By Margaret Michaels

Professional certifications are difficult endeavours. Even though technology has made it far easier (with online self-study and practice exams), time and effort are still required. Often people have to pursue professional certifications at their own expense and spend their few non-working hours doing test prep. But the pay-offs can be worth it: increased credibility and recognition from peers and superiors that you know a thing or two about the job you are doing. Certifications are also the thing that prevents your future self (who may have just been passed over for a promotion or rejected from a firm that they really want to work for) from experiencing the regret of never having tried.

Certifications are a stamp for professionals that they have expert knowledge and are part of a larger professional community. Not many people know the strict credentialing standards professional associations must meet in order to offer certifications.

A good sign that a credentialing body is keeping pace with changes in technology, management, and the roles and demands of industry professionals is if they conduct on-job analyses. These analyses can reveal if a certification needs to be updated to stay relevant. For instance, IMA® (Institute of Management Accountants) recently undertook a comprehensive job analysis to identify areas where the CMA® (Certified Management Accountant) certification needed to be updated to keep pace with changes brought on by digitisation and the increased use of automation in the profession.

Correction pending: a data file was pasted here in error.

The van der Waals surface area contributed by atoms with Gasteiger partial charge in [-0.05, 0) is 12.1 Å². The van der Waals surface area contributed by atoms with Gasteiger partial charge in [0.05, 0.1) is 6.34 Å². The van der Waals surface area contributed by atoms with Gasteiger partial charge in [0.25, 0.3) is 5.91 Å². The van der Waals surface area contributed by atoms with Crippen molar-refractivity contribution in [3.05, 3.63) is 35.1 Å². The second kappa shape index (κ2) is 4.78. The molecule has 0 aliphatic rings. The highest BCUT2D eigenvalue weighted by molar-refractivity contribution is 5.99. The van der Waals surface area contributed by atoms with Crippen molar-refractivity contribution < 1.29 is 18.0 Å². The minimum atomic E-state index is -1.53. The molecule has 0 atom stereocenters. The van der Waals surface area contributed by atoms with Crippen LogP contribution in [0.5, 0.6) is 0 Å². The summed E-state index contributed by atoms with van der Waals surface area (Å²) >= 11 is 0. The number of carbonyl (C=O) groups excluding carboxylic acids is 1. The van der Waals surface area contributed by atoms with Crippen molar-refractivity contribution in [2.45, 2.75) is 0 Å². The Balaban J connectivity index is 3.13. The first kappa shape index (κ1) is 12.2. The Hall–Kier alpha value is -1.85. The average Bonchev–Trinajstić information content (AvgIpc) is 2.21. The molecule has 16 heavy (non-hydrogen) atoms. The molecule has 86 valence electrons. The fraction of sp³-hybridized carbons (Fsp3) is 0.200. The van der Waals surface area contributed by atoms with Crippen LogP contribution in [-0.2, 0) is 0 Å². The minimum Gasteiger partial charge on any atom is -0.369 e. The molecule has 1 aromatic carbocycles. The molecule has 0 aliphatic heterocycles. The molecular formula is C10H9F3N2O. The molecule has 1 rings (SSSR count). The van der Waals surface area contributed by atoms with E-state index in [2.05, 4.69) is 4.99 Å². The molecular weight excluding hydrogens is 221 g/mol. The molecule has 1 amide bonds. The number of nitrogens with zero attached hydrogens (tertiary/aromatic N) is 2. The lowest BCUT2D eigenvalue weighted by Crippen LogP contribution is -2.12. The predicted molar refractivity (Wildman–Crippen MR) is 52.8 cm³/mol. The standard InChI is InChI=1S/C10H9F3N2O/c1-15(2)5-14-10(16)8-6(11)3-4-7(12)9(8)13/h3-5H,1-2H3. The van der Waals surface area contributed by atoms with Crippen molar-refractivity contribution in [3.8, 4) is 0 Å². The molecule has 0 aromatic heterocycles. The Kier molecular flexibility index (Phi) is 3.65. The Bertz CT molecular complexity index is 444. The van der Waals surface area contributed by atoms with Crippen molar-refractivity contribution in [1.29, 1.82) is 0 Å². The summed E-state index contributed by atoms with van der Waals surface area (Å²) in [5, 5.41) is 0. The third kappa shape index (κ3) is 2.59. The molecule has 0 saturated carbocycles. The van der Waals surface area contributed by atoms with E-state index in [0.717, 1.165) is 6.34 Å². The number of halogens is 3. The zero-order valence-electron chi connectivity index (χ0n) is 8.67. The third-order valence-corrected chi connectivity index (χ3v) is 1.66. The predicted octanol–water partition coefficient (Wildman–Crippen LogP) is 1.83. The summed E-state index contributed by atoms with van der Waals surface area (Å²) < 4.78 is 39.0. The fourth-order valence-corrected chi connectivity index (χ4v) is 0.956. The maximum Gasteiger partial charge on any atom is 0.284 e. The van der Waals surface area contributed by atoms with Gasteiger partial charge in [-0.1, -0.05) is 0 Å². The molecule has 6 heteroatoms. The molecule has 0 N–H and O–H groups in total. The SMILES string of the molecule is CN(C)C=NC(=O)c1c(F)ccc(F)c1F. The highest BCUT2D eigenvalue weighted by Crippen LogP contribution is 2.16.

What resulted were updates to the CMA, taking effect in January 2020. A recent Accounting Today article discussed the topic, noting areas where questions would be “beefed up.” These include data analytics and other forms of technology, as well as ethics and decision-making.

As employers increasingly leave professional development and training up to workers to pursue on their own, certifications like the CMA are a critical tool for workers. Forbes coach Natasha Bowman has written about the benefits of certification which include:

  • Affordability
  • Less time-consuming than degree programmes
  • Expedient way to develop industry-specific skills

Recruiters who are in the know about the value of certifications offer this advice:

“Certifications certainly can make a difference, but not all certifications are created equal.”

So do your homework. Glassdoor has recently published a list of “8 Certifications That Actually Impress Recruiters.” Because this is an accounting/finance blog, I would be remiss if i did not include a list of the “Accounting Certifications Employers Really Want to See” from Robert Half. In many cases, according to Robert Half, CFOs support certifications by either paying for all the costs (33%) or some of them (39%).

If you don’t try, you can’t fail. But the long-term rewards that certification offers will not be available to you and someday you may just find yourself caring less about failing, and more about succeeding.

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